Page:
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TopicHearing Loss A Big Issue

  • Thu 16th May 2019 - 12:18am

    At present in the UK there are more than 10 million individuals are affected by hearing loss, and 6.3 million of those individuals are aged 65 or over and in fact 40% of 50 Year olds suffer, whilst more than 70% of 70 year olds are affected. At present only a small percentage of those suffering from hearing loss are receiving the treatment that they require (approximately 2 million), and it currently takes individuals up to 10 years to address hearing problems, and seek out treatment.

    In America approximately 1 third of all individuals between the ages of 65 and 74 suffer with hearing problems, and this increases to half of the elderly population when individuals reach 85 of age. It is also estimated that only 1 out of 5 American individuals are receiving beneficial treatment for loss of hearing.

    Although hearing problems are more common in older individuals they are not inevitable, and when individuals receive the right treatment the likelihood of hearing problems having a major impact on daily life is greatly decreased.

    Common Hearing Problems

    There are a number of common hearing problems that could affect the elderly and these include: Tinnitus, Blockage of the ear canal, Middle ear infection, Otosclerosis, Meniere's Disease, and viruses or other diseases. There are four main types of hearing loss and they are: Sensorineural, Conductive, Mixed and Single Sided Deafness.

    An example of Sensorineural Hearing Loss is Meniere's Disease. Meniere's Disease is a rare disorder that affects the inner ear. This is a condition that can affect an individual suddenly and without warning. Meniere's Disease is a condition that progresses through a number of different stages. At the first stage of the disease, the individual will experience between 6 and 11 attacks of symptoms a year. At the later stage of the disease attacks of symptoms become less frequent, however the individual may be left with balancing problems, and unsteadiness on the feet. Symptoms of this condition include: Tinnitus, Vertigo, Loss of Hearing and a feeling of pressure deep inside of the ear. There currently is no specific treatment for Meniere's Disease, however: changes of diet, some medications, surgery, or treatments used for hearing loss or Tinnitus may also help to relieve the symptoms of the condition.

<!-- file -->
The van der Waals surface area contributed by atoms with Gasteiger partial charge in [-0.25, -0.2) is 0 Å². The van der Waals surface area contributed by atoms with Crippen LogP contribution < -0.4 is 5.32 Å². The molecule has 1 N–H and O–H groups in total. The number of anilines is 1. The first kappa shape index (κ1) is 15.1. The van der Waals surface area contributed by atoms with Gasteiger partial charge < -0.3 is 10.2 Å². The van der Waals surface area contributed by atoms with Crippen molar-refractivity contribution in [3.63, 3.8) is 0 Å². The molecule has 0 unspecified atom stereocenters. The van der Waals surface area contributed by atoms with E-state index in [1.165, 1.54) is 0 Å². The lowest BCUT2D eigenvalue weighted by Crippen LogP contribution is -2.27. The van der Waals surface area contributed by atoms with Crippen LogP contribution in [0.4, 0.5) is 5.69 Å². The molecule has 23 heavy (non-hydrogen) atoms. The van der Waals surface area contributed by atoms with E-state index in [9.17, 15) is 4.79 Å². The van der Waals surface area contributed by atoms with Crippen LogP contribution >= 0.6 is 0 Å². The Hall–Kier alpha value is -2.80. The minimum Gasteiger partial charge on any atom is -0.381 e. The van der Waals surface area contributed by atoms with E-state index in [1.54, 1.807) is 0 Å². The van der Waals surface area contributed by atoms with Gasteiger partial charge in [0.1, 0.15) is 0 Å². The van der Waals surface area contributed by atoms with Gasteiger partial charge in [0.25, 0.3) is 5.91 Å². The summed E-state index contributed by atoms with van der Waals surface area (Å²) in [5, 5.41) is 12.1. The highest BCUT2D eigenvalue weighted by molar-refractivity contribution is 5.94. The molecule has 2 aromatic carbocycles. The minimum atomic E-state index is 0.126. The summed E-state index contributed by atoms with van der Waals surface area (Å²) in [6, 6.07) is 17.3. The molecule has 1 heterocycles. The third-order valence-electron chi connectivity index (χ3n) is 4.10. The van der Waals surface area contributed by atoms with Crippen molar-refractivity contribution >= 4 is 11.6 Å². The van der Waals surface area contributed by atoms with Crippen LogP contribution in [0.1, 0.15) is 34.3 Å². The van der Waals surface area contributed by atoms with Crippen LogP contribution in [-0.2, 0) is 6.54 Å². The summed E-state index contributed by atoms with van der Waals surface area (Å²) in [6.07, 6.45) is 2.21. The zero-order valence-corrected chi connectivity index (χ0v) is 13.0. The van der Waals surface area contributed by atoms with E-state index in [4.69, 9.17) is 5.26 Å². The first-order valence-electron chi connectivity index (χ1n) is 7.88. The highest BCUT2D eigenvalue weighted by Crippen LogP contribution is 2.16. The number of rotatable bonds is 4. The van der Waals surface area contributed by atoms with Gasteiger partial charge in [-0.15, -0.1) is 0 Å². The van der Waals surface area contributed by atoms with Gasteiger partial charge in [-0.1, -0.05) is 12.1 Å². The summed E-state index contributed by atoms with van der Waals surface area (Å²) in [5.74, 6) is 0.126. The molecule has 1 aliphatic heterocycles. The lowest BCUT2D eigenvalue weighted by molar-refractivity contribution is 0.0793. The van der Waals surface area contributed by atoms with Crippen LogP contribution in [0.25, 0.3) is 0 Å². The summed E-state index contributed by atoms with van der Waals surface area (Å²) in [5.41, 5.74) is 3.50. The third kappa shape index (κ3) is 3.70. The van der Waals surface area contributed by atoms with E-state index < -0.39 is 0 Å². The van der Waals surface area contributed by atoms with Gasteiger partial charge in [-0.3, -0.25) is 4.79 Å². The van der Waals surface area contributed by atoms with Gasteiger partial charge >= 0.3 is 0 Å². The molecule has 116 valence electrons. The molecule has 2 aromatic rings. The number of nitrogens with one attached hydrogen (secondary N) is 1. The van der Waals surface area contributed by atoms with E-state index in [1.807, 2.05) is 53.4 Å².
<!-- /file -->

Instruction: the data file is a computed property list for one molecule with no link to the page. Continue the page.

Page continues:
Otosclerosis is an example of Conductive Hearing Loss. Otosclerosis is a condition of the middle ear, which causes gradual loss of Hearing. The condition affects the bones in the middle ear, and this is because the condition causes abnormal bone growth around the existing bones, causing reduced bone movement, which eventually leads to the fixing and fusing of the bones within the middle ear to the cochlea which leads to severe hearing loss. Symptoms of Otosclerosis include: hearing loss, quiet speech, Tinnitus, Vertigo, and Paracusis (can hear better with lots of background noise).Treatments for this condition include: hearing aids, fluoride tablets, and in some cases surgery may be a viable option.

    Mixed Hearing Loss is generally a combination of Sendorineural and Conductive Hearing Loss. This means that there may be damage to both the outer, inner and middle ear. An example of this would be a virus or disease which can cause Hearing Loss. Symptoms and treatment can vary depending on the condition.

    Single Sided Deafness occurs when an individual experiences hearing loss or a decreased level of hearing in one ear, whilst maintaining normal hearing in the other. The symptoms of Single Sided Deafness can vary from person to person. Some symptoms that an individual may experience include: difficulty determining which direction sound is coming from, and it can also make completing daily tasks quite difficult.

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